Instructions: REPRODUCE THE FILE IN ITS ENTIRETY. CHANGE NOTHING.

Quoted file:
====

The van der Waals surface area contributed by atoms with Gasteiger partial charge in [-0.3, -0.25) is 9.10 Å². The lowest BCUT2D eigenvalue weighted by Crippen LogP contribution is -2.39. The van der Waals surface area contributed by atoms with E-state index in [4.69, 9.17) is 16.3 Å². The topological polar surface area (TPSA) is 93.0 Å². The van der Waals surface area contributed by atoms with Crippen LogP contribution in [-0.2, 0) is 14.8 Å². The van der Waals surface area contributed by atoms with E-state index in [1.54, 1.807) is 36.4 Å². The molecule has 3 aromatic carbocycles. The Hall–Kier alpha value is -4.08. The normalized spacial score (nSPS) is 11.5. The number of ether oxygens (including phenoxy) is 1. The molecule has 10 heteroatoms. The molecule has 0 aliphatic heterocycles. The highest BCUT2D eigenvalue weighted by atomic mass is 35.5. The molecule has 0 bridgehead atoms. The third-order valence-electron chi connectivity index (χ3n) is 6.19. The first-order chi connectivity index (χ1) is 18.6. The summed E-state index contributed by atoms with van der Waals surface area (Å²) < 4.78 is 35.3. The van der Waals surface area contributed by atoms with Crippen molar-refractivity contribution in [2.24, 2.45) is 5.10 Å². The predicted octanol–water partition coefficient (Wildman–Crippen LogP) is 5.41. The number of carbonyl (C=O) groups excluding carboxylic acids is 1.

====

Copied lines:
The van der Waals surface area contributed by atoms with Gasteiger partial charge in [-0.3, -0.25) is 9.10 Å². The lowest BCUT2D eigenvalue weighted by Crippen LogP contribution is -2.39. The van der Waals surface area contributed by atoms with E-state index in [4.69, 9.17) is 16.3 Å². The topological polar surface area (TPSA) is 93.0 Å². The van der Waals surface area contributed by atoms with Crippen LogP contribution in [-0.2, 0) is 14.8 Å². The van der Waals surface area contributed by atoms with E-state index in [1.54, 1.807) is 36.4 Å². The molecule has 3 aromatic carbocycles. The Hall–Kier alpha value is -4.08. The normalized spacial score (nSPS) is 11.5. The number of ether oxygens (including phenoxy) is 1. The molecule has 10 heteroatoms. The molecule has 0 aliphatic heterocycles. The highest BCUT2D eigenvalue weighted by atomic mass is 35.5. The molecule has 0 bridgehead atoms. The third-order valence-electron chi connectivity index (χ3n) is 6.19. The first-order chi connectivity index (χ1) is 18.6. The summed E-state index contributed by atoms with van der Waals surface area (Å²) < 4.78 is 35.3. The van der Waals surface area contributed by atoms with Crippen molar-refractivity contribution in [2.24, 2.45) is 5.10 Å². The predicted octanol–water partition coefficient (Wildman–Crippen LogP) is 5.41. The number of carbonyl (C=O) groups excluding carboxylic acids is 1.